Hayley Esterline sat in a circle of Ohio State students, attendees of a Body Sense meeting, in the spring of 2014. Each person was asked to produce an “I am” statement, a positive declaration about the self, such as, “I am smart,” or “I am beautiful.”
Esterline described the moment in which she spoke as being powerful and said, “That was probably the first time freshman year I’d said something nice about myself.”
Esterline, a third-year in psychology and women’s gender and sexuality studies, and Laurie Hamame, a fourth-year in journalism, are now co-presidents of Body Sense, a campus organization that advocates for self-love. Hamame said Body Sense “fights the consequences of negative body image,” such as the stigma associated with eating disorders, and the student organization donates funds to various body-positive organizations.
Hamame said that the group tries to discuss body image and body positivity, and it hosts activities in new ways every other Wednesday in room 220 in the Younkin Success Center.
“You can talk about body image over and over and over, but it’s not going to make a difference unless you present it in a way no one’s ever heard it before,” Hamame said.
Among the activities Body Sense has organized in the past are actress Brittany Snow’s visit to campus as a guest speaker and the annual spring National Eating Disorder Association Walk, which will be held April 16 this year.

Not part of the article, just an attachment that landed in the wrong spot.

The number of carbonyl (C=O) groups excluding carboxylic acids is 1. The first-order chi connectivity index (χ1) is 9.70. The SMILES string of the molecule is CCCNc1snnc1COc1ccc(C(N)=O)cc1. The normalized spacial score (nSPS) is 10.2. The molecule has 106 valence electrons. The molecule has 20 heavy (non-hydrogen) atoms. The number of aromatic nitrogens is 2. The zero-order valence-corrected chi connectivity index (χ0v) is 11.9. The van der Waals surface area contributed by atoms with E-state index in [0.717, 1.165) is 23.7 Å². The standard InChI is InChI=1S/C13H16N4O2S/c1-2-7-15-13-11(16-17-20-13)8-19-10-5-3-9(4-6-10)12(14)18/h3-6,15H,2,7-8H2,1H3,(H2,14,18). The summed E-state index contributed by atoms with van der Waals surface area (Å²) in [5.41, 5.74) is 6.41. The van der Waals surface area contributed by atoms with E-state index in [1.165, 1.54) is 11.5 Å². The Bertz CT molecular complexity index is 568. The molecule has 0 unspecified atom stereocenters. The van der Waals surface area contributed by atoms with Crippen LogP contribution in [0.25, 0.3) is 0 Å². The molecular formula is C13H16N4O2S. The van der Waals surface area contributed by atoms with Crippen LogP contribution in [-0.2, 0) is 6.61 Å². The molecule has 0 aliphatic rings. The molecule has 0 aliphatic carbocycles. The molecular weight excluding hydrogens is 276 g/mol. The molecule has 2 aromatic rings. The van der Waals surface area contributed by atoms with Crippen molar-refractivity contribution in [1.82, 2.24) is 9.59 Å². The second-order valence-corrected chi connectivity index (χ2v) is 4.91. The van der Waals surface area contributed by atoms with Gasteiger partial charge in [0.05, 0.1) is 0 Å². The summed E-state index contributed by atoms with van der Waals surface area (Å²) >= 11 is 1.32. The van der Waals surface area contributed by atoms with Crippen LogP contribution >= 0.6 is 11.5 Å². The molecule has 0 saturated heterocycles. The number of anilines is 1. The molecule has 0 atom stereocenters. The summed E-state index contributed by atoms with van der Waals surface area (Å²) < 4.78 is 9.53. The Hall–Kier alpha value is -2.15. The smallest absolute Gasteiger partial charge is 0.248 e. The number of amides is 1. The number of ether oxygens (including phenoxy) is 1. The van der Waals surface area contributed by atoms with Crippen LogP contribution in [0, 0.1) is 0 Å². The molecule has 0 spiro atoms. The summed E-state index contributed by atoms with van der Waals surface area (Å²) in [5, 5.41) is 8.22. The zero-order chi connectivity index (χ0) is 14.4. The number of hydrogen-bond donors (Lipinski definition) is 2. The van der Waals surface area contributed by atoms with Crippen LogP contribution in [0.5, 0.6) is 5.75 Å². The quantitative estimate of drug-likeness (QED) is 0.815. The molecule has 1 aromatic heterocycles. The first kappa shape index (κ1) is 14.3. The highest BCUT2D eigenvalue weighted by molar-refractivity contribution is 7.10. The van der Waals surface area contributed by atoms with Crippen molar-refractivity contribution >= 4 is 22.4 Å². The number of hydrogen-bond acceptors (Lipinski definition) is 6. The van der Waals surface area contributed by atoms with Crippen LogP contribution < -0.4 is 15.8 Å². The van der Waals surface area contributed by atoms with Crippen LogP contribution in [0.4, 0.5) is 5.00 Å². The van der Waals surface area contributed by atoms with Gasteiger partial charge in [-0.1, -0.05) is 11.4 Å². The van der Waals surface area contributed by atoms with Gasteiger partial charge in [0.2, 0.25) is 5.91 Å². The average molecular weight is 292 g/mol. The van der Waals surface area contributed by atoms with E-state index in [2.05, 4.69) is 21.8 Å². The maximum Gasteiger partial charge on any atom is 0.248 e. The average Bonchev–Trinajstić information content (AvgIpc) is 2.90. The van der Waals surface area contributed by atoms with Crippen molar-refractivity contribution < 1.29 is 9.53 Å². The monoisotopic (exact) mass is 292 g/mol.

Esterline estimated that last year’s NEDA Walk had at least 100 participants and raised more than $14,000. This year, they hope to raise $20,000, which might be more reachable thanks to an increase in recognition after Snow’s campus visit, she said.
“This year, especially, I feel like our group has kind of blown up more,” Hamame said. “People recognize us.”
Hamame said she can’t imagine her life without Body Sense, which acts as a kind of support group where she can escape the stigma of mental health to “an entire room full of people who aren’t being superficial about who you are” in a positive space.
“There’s such a huge stigma when it comes to mental health,” she said. “And especially with eating disorders, I feel like they just aren’t talked about at all. Ever. And I have an eating disorder. I’ve struggled with one for a while.”
Esterline also said she shares the sentiment of a positive, supportive space.
“It’s really nice to have a place that says, ‘No,’ to all the bulls— that is telling you you’re not good enough, you’re not beautiful enough, you’re not enough,” she said. “Body Sense has helped me realize that I am enough.”
Growing up, Esterline said she was in a lot of environments that were focused on health and appearance.
“I remember thinking I was ugly when I was little and having very little self-esteem,” she said. “But you know, then I grew up a bit, and in high school I started learning about feminism and positive body image.”
Now, Esterline said she works on loving herself, talking to herself in ways that don’t bring her down, and supporting and taking care of her body and mind with the help of Body Sense to tune out the outside world.
“I think we should stop being apologetic about what we need to do to take care of ourselves,” she said.
Hamame said Body Sense is a reminder for her, too, that she needs to put herself at the top of her to-do list and separate what her body does for her compared to what it looks like.
“It’s so easy to think of your body for just physicality, when you know it’s like, ‘I hate my thighs,’” Hamame said. “But without my thighs, I wouldn’t be able to run, I wouldn’t be able to walk, I wouldn’t be able to dance.”
Body Sense’s first official meeting of the semester will be at 6:30 p.m. on Jan. 20.
Disclaimer: Laurie Hamame is a reporter for The Lantern.